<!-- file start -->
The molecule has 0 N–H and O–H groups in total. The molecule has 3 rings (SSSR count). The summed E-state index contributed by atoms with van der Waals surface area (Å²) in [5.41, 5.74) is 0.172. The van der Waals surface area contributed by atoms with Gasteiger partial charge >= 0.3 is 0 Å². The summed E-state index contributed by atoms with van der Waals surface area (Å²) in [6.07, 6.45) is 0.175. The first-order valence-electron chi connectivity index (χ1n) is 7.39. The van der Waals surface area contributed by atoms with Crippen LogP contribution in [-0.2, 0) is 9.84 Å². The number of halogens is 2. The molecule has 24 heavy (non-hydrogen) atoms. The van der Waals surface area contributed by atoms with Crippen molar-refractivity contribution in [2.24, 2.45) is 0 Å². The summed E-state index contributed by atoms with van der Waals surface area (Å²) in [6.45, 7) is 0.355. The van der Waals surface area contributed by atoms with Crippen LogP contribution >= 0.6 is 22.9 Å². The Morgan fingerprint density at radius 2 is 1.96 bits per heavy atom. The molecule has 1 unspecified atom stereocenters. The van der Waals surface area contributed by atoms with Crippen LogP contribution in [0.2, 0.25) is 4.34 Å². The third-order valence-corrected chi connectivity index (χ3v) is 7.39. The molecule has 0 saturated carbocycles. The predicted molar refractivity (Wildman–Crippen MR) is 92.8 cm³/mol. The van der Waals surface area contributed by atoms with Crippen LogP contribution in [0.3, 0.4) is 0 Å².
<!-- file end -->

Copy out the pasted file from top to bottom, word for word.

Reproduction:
The molecule has 0 N–H and O–H groups in total. The molecule has 3 rings (SSSR count). The summed E-state index contributed by atoms with van der Waals surface area (Å²) in [5.41, 5.74) is 0.172. The van der Waals surface area contributed by atoms with Gasteiger partial charge >= 0.3 is 0 Å². The summed E-state index contributed by atoms with van der Waals surface area (Å²) in [6.07, 6.45) is 0.175. The first-order valence-electron chi connectivity index (χ1n) is 7.39. The van der Waals surface area contributed by atoms with Crippen LogP contribution in [-0.2, 0) is 9.84 Å². The number of halogens is 2. The molecule has 24 heavy (non-hydrogen) atoms. The van der Waals surface area contributed by atoms with Crippen molar-refractivity contribution in [2.24, 2.45) is 0 Å². The summed E-state index contributed by atoms with van der Waals surface area (Å²) in [6.45, 7) is 0.355. The van der Waals surface area contributed by atoms with Crippen LogP contribution >= 0.6 is 22.9 Å². The Morgan fingerprint density at radius 2 is 1.96 bits per heavy atom. The molecule has 1 unspecified atom stereocenters. The van der Waals surface area contributed by atoms with Crippen LogP contribution in [0.2, 0.25) is 4.34 Å². The third-order valence-corrected chi connectivity index (χ3v) is 7.39. The molecule has 0 saturated carbocycles. The predicted molar refractivity (Wildman–Crippen MR) is 92.8 cm³/mol. The van der Waals surface area contributed by atoms with Crippen LogP contribution in [0.3, 0.4) is 0 Å².